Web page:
Since its inception in 1987 the rugby union World Cup has come a long way. In twenty years it has gone from being a cheerful, amateurish kickabout to one of the world's premier sporting events, third only to the football World Cup and the Olympics in terms of global reach. Along the way it has mirrored the sport's occasionally painful march into the professional era, with commensurate advances in the standard of play but also, some would argue, a loss of innocence as the marketing men have moved in on an increasingly lucrative property.
But the competition is still -- mostly -- about the game itself. And THIRTY BULLIES is the real tale of the rugby World Cups -- the players' stories -- the funny, the irreverent, the real and the fascinating tale of the history of the competition from the perspective of those who took part. From the players who got drunk all the way through the 1987 World Cup to the high-level training programmes and sophisticated tactics of 2003 -- here is the full story. Written by one of the game's foremost insiders and observers, and published to coincide with the 2007 Cup in France, THIRTY BULLIES is destined to become the definitive history.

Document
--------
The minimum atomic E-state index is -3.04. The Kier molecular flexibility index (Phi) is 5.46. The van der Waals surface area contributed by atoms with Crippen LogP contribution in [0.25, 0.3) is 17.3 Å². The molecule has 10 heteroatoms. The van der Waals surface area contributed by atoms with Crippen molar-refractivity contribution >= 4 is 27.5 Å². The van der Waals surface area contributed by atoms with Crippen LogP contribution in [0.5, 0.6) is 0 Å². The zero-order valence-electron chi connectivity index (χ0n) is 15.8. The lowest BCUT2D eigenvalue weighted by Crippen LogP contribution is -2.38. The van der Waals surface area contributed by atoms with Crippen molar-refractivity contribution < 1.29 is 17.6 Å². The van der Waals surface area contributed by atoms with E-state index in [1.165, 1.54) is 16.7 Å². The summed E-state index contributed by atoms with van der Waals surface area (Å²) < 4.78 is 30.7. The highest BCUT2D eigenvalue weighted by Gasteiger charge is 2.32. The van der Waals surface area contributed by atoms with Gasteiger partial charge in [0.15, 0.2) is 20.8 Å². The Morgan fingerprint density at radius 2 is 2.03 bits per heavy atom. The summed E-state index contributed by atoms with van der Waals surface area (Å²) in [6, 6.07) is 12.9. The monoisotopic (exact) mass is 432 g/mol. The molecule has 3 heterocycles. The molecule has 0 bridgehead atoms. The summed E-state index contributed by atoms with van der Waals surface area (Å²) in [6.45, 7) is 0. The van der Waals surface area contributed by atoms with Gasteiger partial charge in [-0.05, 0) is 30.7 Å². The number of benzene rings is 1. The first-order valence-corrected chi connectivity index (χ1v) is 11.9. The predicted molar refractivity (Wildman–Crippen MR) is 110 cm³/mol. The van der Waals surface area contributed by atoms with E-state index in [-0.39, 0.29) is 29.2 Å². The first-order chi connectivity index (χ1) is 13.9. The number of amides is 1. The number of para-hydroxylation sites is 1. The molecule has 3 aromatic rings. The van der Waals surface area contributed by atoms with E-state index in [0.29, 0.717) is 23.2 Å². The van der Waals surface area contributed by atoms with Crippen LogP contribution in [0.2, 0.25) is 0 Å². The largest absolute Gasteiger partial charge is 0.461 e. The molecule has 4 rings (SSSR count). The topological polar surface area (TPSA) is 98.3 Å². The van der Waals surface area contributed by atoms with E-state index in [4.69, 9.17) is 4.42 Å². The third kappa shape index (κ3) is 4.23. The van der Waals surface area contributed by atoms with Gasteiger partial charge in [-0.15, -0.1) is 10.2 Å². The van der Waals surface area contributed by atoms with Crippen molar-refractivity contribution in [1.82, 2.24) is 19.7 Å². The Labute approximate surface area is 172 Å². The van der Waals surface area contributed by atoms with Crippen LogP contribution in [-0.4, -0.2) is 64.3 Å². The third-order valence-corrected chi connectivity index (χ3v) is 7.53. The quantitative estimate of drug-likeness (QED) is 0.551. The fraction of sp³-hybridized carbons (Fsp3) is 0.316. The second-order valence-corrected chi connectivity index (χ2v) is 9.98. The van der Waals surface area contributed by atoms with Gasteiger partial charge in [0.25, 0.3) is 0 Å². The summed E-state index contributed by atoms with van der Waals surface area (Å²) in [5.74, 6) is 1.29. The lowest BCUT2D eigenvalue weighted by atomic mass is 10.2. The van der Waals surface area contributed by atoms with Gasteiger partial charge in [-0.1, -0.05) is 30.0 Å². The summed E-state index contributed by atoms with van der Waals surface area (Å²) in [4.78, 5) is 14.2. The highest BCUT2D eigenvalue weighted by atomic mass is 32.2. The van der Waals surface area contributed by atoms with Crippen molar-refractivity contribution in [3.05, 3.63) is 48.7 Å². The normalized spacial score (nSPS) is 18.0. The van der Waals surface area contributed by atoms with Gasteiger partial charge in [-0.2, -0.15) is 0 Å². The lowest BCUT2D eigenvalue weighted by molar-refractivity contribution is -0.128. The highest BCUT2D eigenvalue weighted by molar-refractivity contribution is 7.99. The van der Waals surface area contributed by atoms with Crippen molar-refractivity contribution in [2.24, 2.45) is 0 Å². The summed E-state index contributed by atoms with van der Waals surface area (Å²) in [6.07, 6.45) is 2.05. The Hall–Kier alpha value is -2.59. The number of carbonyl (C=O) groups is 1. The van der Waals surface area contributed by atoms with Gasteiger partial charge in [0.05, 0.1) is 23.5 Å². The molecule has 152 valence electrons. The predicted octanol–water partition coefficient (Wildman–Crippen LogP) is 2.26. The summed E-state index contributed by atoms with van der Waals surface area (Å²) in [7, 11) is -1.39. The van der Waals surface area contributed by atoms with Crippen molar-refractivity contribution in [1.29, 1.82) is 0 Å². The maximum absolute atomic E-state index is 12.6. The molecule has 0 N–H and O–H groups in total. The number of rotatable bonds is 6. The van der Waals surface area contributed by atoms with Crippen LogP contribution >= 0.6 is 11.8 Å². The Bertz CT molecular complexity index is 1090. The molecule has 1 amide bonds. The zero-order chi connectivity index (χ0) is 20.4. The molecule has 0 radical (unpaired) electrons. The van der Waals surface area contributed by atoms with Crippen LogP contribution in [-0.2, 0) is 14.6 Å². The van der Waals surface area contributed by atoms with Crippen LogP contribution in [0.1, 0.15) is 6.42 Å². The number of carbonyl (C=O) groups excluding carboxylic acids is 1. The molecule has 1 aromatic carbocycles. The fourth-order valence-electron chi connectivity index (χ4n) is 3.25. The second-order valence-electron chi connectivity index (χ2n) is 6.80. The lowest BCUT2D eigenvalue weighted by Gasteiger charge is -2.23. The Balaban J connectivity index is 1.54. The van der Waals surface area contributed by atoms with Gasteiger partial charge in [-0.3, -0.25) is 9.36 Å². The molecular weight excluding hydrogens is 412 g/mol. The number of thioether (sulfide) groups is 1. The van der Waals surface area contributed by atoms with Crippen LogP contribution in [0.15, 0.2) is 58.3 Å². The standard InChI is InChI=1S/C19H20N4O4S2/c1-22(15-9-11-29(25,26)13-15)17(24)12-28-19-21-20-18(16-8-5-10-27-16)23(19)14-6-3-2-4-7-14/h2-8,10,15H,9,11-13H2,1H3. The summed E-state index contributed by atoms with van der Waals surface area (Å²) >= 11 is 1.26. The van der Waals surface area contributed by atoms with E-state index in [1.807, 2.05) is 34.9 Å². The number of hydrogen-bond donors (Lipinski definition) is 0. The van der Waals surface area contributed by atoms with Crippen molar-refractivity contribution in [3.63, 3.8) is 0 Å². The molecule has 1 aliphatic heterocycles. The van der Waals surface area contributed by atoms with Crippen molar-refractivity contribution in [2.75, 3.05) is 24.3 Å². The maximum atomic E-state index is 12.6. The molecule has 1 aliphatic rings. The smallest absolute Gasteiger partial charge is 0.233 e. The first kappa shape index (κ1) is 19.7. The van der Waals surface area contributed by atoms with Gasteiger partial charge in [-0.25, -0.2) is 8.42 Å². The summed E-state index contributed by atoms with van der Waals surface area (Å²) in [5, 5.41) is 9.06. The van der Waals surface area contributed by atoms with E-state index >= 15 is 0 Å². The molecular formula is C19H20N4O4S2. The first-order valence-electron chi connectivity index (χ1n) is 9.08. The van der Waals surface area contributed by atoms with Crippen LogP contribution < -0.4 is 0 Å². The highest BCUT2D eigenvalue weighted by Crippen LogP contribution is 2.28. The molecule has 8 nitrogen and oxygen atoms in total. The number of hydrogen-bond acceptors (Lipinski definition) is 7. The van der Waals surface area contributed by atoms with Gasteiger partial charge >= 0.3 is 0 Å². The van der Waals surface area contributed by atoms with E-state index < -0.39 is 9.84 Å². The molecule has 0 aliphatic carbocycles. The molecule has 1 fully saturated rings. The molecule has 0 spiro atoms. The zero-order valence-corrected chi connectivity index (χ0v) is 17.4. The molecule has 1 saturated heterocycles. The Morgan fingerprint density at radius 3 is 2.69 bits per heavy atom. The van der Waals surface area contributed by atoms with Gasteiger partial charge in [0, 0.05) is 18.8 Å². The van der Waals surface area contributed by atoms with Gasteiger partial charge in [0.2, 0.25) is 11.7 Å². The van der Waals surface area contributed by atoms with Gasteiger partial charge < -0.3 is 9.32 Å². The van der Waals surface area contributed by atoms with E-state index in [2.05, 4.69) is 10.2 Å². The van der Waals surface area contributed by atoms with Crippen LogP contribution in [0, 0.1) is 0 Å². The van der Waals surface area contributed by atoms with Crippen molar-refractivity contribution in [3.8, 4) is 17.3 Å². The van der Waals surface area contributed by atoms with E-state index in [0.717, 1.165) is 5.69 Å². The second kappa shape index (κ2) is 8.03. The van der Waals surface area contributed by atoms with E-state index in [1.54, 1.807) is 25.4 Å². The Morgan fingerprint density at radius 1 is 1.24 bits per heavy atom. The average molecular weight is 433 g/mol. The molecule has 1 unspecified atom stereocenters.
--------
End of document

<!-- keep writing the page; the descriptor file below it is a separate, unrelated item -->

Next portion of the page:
Alison Kervin is an award-winning sports journalist and author. During the 1991 World Cup she refereed at Twickenham as well as acting as the England players' PR manager. By the time the 1995 World Cup arrived, she was editor of the world's biggest-selling rugby magazine. In 1999 she was rugby editor of THE TIMES, and in 2003 she was that newspaper's Chief Sports Features Writer. Today she is a freelance writer and novelist, living in London.